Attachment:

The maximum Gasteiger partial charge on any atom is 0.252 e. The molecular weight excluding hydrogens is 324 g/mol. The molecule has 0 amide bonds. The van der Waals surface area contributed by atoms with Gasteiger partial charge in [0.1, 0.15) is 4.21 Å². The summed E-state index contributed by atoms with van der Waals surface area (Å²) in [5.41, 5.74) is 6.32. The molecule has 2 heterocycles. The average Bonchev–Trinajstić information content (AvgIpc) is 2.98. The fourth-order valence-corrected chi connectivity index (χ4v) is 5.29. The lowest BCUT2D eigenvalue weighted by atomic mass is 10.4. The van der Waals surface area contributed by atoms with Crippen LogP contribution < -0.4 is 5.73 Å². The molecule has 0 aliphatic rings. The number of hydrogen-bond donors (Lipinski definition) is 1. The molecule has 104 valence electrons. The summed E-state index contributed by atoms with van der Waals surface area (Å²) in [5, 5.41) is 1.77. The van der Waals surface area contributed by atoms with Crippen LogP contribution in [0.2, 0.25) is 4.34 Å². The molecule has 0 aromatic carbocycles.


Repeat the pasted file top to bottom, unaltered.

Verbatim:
The maximum Gasteiger partial charge on any atom is 0.252 e. The molecular weight excluding hydrogens is 324 g/mol. The molecule has 0 amide bonds. The van der Waals surface area contributed by atoms with Gasteiger partial charge in [0.1, 0.15) is 4.21 Å². The summed E-state index contributed by atoms with van der Waals surface area (Å²) in [5.41, 5.74) is 6.32. The molecule has 2 heterocycles. The average Bonchev–Trinajstić information content (AvgIpc) is 2.98. The fourth-order valence-corrected chi connectivity index (χ4v) is 5.29. The lowest BCUT2D eigenvalue weighted by atomic mass is 10.4. The van der Waals surface area contributed by atoms with Crippen LogP contribution < -0.4 is 5.73 Å². The molecule has 0 aliphatic rings. The number of hydrogen-bond donors (Lipinski definition) is 1. The molecule has 104 valence electrons. The summed E-state index contributed by atoms with van der Waals surface area (Å²) in [5, 5.41) is 1.77. The van der Waals surface area contributed by atoms with Crippen LogP contribution in [0.2, 0.25) is 4.34 Å². The molecule has 0 aromatic carbocycles.